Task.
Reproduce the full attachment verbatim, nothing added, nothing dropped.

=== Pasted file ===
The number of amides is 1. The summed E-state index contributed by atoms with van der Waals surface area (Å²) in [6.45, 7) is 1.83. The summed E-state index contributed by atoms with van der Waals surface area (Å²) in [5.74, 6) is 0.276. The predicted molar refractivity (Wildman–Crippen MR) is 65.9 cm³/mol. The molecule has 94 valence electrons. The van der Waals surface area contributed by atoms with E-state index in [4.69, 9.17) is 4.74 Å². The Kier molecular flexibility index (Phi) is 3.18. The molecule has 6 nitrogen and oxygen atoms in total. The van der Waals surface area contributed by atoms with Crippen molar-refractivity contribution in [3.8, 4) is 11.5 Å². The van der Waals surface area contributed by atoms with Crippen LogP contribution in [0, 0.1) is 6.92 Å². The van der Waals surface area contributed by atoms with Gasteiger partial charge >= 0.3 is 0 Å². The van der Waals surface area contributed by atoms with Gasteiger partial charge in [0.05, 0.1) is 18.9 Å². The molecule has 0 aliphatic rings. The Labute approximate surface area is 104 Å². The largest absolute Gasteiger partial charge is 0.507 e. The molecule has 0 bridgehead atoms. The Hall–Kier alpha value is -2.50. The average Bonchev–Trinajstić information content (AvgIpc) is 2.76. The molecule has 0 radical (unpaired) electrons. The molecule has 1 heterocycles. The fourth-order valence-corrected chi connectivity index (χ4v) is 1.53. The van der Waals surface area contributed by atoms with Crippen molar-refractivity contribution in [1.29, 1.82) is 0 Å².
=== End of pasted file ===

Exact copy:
The number of amides is 1. The summed E-state index contributed by atoms with van der Waals surface area (Å²) in [6.45, 7) is 1.83. The summed E-state index contributed by atoms with van der Waals surface area (Å²) in [5.74, 6) is 0.276. The predicted molar refractivity (Wildman–Crippen MR) is 65.9 cm³/mol. The molecule has 94 valence electrons. The van der Waals surface area contributed by atoms with E-state index in [4.69, 9.17) is 4.74 Å². The Kier molecular flexibility index (Phi) is 3.18. The molecule has 6 nitrogen and oxygen atoms in total. The van der Waals surface area contributed by atoms with Crippen molar-refractivity contribution in [3.8, 4) is 11.5 Å². The van der Waals surface area contributed by atoms with Crippen LogP contribution in [0, 0.1) is 6.92 Å². The van der Waals surface area contributed by atoms with Gasteiger partial charge >= 0.3 is 0 Å². The van der Waals surface area contributed by atoms with Gasteiger partial charge in [0.05, 0.1) is 18.9 Å². The molecule has 0 aliphatic rings. The Labute approximate surface area is 104 Å². The largest absolute Gasteiger partial charge is 0.507 e. The molecule has 0 bridgehead atoms. The Hall–Kier alpha value is -2.50. The average Bonchev–Trinajstić information content (AvgIpc) is 2.76. The molecule has 0 radical (unpaired) electrons. The molecule has 1 heterocycles. The fourth-order valence-corrected chi connectivity index (χ4v) is 1.53. The van der Waals surface area contributed by atoms with Crippen molar-refractivity contribution in [1.29, 1.82) is 0 Å².